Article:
The Story Behind Marlon Brando's $2 Million Apocalypse Now Rolex
Few Hollywood performances have ever been as chilling as Marlon Brando's turn as Walter E. Kurtz in 1979's Apocalypse Now. Brando brought an unsettling charisma to a Kurtz that feels engrossing to this day, even as he careened through excruciating monologues about the horrors of war. Like many of the great Hollywood actors, that was Brando's brilliance—remaining Marlon Brando even as he completely inhabited his character. One of the remaining historical artifacts evincing that duality sold at the Phillips "Game Changers" auction on Tuesday, December 10, in New York: the Rolex that Brando wore for the role.
"This watch is like a tank," Brando wrote in a note when he gave the watch to his daughter Petra Brando Fischer in the '90s, as a college graduation present. "You can do anything you want to it and it will keep on going. I want you to have it as a reminder of how proud I am of you."
Brando, as Kurtz, wearing the Rolex GMT-Master reference 1675.
Unsurprisingly, it's a beautiful timepiece. The Rolex GMT-Master reference 1675, which left its factory in 1972 before coming into Brando's possession, is made of stainless steel, and has never been polished. It's got all the original curves and sharp edges it had originally, with one key history-making exception: Brando himself personally engraved "M. Brando" on the back of the watch.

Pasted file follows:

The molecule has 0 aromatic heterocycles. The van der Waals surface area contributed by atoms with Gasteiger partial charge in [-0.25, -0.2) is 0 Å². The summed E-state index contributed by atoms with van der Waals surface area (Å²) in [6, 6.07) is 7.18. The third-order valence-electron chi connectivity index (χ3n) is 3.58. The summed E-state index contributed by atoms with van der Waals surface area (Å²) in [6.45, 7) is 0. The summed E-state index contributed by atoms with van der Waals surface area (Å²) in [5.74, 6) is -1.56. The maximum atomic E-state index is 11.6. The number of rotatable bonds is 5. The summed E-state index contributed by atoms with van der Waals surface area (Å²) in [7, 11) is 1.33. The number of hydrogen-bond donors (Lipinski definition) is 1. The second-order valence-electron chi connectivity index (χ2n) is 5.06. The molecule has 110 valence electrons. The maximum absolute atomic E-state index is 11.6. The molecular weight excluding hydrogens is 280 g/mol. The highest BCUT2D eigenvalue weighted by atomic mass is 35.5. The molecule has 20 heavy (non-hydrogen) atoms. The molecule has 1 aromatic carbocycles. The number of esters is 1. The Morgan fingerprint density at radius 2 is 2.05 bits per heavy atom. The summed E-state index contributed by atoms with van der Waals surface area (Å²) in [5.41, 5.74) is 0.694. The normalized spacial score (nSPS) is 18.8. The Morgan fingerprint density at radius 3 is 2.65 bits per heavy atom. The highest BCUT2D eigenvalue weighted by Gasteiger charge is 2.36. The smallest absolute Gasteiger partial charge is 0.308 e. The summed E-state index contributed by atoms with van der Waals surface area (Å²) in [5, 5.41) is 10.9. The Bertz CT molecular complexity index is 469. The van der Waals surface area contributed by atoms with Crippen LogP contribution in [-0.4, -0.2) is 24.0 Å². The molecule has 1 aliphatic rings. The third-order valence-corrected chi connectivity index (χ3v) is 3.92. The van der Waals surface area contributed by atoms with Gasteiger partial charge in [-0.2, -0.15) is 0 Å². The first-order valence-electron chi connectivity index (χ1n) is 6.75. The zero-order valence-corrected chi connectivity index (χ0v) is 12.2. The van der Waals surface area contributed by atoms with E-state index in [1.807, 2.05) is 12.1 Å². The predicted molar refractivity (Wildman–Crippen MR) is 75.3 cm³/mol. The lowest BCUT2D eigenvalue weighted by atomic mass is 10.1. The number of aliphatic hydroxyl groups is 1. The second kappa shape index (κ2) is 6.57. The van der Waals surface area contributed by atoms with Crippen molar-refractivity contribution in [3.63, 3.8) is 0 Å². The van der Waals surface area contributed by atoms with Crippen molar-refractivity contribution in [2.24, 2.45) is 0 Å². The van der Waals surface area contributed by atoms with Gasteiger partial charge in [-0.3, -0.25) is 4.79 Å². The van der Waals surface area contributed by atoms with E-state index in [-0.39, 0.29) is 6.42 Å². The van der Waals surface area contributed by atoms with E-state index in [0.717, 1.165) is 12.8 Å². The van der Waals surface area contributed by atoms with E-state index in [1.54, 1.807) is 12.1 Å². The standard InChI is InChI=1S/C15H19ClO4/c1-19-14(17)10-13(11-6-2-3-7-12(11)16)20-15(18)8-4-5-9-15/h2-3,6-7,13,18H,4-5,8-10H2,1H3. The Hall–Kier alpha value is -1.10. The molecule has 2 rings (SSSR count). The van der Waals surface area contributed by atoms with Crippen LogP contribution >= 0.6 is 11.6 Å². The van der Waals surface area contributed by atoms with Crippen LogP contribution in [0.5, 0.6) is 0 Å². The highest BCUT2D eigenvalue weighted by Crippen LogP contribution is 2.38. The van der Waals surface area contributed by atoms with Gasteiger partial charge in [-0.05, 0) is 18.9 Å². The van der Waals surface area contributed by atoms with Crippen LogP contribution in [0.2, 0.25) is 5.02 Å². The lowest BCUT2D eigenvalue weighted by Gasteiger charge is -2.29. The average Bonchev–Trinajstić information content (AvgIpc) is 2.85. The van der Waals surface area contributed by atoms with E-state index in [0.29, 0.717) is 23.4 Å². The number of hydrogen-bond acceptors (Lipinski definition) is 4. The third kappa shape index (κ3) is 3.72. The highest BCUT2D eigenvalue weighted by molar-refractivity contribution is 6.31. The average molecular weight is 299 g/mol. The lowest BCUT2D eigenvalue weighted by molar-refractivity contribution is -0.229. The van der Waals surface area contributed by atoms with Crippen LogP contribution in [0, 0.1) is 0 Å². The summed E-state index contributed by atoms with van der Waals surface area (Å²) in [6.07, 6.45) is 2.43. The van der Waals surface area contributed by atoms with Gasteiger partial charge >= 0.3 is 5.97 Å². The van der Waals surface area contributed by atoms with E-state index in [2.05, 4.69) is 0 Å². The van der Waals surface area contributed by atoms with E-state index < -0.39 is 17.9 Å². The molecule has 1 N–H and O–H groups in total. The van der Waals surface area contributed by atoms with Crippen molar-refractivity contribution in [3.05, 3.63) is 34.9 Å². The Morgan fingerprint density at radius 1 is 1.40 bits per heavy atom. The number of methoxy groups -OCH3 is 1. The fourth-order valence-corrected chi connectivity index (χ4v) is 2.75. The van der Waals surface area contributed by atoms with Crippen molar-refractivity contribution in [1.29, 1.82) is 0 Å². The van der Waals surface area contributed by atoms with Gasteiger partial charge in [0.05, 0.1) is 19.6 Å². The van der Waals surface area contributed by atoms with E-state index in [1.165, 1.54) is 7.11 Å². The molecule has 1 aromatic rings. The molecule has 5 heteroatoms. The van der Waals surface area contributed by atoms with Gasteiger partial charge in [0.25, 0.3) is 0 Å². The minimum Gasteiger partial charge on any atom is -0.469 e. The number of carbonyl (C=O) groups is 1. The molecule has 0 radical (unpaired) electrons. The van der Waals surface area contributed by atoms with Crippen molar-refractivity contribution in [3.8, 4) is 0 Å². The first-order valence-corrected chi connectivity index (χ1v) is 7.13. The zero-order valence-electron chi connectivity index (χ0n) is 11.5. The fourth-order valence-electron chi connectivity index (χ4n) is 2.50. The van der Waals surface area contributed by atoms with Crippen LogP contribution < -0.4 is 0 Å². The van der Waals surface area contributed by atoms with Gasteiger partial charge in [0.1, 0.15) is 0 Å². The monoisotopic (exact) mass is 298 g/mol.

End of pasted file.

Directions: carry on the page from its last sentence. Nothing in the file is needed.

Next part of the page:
When Petra's graduation rolled around, Brando gave the watch to her with a hand-written letter addressed to "Petra (dream girl)," and she kept it for several years before giving it to her husband Russel on their wedding night in 2003. Now that the couple has sold the watch, a portion of the proceeds will go to their Brando Fischer Foundation, a charitable organization that provides financial support to children living through abuse, neglect, poverty, or disability.
The watch is engraved with "M. Brando" on the back.
The sale is accompanied by two brief retrospective essays on Brando written by his friends and contemporaries, Al Pacino and Martin Sheen. The two actors recall the impact he made on their lives as an exemplary actor, a champion of social justice issues, and a friend to them both.
"Marlon was every bit the powerful image projected for decades but the simple reality of his presence and common humanity were completely disarming," wrote Sheen, Brando's co-star in Apocalypse Now. "His genuine kindness and compassion, coupled with his infectious sense of humor were commonplace with everyone he encountered during his all too brief time working on the film."
This story originally appeared on Esquire.com. Minor edits have been made by the Esquiremag.ph editors.